STAFF WELLBEING: SIG Whakatane Mill human resources manager Lynsey Archipow.

LIKE the fibre that bonds the products, the connection between the people who have worked at the Whakatane Mill and the community has held strong for 80 years.

Some families have three generations who have worked at the mill, with sons, fathers and grandfathers proudly sharing the same slice of history. These families and all employees are connected not only through their employer SIG but also through their commitment to the mill and its on-going success.

The mill has always been a large employer in the region and a significant financial contributor to the region’s economy through wages and salaries and indirectly through suppliers, transportation and additional maintenance.

Today, 224 people are employed at the Whakatane Mill. Owners SIG are a global company with headquarters in Switzerland and operations in 60 countries employing more than 5000 people and producing 35 billion cartons – various packaging solutions.

Dedication is evident at the Whakatane Mill with many long-serving employees. This also proves how the company looks after its people, SIG Whakatane Mill human resources manager Lynsey Archipow says.

What this means is taking a holistic view and providing support to employees and collaborating with unions and families for better health and wellbeing outcomes, Lynsey adds.

WOOD TO BOARD: This cake was made by Eastern Bay cake maker Cakeworks for an afternoon tea the mill held for former employees earlier this month.

Lynsey outlines the changing face of technology and new products at SIG Whakatane has meant ensuring a healthy balance between growing our own talent through training our people and bringing expertise into the business. The average age of employees is now 47, while more than a decade ago, it was closer to 58.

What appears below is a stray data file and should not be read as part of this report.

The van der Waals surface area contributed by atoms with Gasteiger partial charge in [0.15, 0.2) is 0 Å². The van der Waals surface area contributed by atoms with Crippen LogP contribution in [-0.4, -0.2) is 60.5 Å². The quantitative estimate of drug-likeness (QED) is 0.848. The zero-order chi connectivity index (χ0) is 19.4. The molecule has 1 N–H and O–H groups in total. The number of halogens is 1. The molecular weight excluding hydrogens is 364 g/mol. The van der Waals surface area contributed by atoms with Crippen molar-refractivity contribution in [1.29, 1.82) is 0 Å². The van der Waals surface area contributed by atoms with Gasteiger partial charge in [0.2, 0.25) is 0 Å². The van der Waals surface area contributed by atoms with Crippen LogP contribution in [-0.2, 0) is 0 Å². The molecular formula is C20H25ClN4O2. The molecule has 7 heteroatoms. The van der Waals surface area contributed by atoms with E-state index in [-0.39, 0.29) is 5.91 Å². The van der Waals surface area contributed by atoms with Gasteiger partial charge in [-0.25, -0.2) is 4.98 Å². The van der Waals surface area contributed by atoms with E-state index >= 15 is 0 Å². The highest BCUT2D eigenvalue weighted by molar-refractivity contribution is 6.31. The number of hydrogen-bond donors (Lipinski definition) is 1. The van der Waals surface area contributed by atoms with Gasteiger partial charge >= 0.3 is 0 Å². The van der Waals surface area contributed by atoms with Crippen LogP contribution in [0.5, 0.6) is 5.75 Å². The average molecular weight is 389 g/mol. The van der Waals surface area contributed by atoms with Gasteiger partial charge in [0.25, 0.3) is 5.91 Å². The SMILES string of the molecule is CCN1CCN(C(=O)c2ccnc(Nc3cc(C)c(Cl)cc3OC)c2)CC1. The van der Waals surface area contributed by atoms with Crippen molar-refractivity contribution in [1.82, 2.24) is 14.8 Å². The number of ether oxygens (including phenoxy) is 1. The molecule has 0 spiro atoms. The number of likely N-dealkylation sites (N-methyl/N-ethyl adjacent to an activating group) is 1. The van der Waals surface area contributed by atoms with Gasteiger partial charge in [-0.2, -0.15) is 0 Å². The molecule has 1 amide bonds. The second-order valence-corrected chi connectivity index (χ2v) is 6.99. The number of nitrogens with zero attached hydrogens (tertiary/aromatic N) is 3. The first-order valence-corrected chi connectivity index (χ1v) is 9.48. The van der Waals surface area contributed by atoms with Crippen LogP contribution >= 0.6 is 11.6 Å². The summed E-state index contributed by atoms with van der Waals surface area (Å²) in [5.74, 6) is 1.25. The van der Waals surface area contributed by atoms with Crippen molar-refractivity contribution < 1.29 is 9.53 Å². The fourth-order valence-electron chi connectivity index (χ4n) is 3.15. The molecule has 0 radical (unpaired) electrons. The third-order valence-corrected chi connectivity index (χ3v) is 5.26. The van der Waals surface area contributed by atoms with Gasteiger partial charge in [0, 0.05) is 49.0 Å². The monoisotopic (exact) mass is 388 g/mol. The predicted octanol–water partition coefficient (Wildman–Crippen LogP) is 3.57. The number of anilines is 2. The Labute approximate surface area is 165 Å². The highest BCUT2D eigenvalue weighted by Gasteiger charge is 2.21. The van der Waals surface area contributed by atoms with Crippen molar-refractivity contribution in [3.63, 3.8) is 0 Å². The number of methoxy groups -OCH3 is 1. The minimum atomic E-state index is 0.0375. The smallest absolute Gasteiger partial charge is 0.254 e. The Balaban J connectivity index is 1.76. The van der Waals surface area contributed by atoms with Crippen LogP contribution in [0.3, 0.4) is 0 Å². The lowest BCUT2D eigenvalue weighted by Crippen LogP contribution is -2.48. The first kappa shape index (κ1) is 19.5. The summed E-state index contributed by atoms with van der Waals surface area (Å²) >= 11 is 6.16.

Having started with the company 13 years ago, initially as the receptionist, Lynsey is an example of the opportunities available to employees having completed her management degree and becoming the human resources manager 10 years ago.

Grateful for the opportunities, Lynsey says pulp and paper is a unique business and she’s seen first-hand many examples of the company investing in tradesmen to become machine managers and operators to train up to become shift managers.

“We are expecting a great future and the potential for more growth by doing the right things, particularly in the areas of safety, the environment, quality and timeliness.”

Lynsey says the mill culture encourages everyone to help out. “We don’t like to put a box around jobs and one of our managers likens it to all 224 of us being in a great big scrum and pushing in the same direction – if we all do a little bit extra, more gets done”.

Like other industrial sites, one of the biggest challenges is health and safety. Lynsey says there’s always more work to do and with a workforce that is so connected to each other and the community, ensuring everyone goes home safely is so important.